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Category Archives: wildflowers

The girls and I, along with Red Molly went out on a new road the other day. It’s always fun to explore new places. It was good timing because the wildflowers were still quite nice. Of course, the mosquitoes were still quite numerous and hungry. A person just can’t stand still for long.

After our beach trip, we had to go to Virginia for the sad occasion of my father-in-law’s funeral. It was not an unexpected death but saying those final goodbyes is always difficult.

So with that, we were gone most of the month of June. As you might imagine we came home to lots of things that needed to be done and our dogs, who were well cared for in our absence. Molly was here for a long weekend while her family went to a wedding.

After suburban northern Virginia, it was incredible to be walking on our own hill with mostly peace and quiet.

The weather has been chilly and unsettled and there’s even been some rain. Mosquitoes are loving this. Loving it! They make it challenging to enjoy a walk in lots of my favorite places this time of year. If I stand still too long, the whining bugs are all around threatening to make me miserable.

The wildflowers are liking this weather too. Lots of color along the trails and by the lakes and streams. The same places that the mosquitoes like. Oh well. I’m glad for the flowers.

Yesterday was our sixth wedding anniversary! To celebrate, we hiked to our wedding spot and then on to Aspen Lake. It was a gloriously warm morning – we are finally getting nice weather. The wildflowers are at the peak of their bloom. Yes, it really was that vibrant. Bird song filled the air.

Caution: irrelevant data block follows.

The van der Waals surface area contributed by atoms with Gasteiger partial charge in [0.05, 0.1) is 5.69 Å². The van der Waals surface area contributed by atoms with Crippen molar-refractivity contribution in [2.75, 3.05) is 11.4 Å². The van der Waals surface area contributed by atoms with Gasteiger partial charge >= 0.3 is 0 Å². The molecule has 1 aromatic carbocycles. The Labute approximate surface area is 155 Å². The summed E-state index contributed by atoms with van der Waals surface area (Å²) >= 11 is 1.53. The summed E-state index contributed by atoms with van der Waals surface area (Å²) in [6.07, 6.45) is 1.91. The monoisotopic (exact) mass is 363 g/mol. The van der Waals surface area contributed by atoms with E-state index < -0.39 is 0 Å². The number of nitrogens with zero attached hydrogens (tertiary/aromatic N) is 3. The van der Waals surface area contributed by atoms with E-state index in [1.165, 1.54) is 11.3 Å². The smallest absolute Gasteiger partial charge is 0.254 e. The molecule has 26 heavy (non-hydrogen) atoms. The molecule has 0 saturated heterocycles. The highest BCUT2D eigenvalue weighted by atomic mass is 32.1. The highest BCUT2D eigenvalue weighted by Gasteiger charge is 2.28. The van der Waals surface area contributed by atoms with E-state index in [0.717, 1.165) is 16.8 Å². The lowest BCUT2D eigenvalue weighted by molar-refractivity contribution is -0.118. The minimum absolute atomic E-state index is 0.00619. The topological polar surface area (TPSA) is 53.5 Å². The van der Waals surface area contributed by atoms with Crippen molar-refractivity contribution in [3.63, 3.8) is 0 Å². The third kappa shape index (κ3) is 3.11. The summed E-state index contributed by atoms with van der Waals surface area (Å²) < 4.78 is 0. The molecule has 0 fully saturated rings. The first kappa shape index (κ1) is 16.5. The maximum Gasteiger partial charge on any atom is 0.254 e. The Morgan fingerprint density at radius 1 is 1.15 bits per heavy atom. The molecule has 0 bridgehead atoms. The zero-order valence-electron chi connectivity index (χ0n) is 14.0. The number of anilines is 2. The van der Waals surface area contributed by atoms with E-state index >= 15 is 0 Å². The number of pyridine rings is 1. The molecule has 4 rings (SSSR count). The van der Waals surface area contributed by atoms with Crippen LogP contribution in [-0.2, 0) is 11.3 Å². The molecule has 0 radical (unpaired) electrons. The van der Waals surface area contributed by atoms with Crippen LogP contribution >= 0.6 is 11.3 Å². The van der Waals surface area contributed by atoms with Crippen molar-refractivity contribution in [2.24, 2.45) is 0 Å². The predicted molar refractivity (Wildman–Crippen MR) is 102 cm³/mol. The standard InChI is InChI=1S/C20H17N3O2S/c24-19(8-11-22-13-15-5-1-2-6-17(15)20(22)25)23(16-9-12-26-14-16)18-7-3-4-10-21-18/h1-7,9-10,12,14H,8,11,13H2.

We have had some really marvelous warm spring weather in the last week or two. Temperatures into the 70’s and light to steady breezes quickly melted the snow and out of the wet ground sprouted delightful tiny wildflowers. Lots of insects hatched attracting lots of birds and the honey bees have been busy on the willow catkins, gathering pollen for their hives. For nearly a week I’d go outside a couple times a day and search for my former nemesis wildflower – steershead or Dicentra uniflora – and I was delighted to find it. As the snow line descended down into our draw, I found more and more of tiny plants with flowers the size of a dime. How could they have been here all these years and I never saw them til last year. Were they tucked under the bitterbrush that burned in 2014? Or did the fire stimulate seeds that may have laid dormant?

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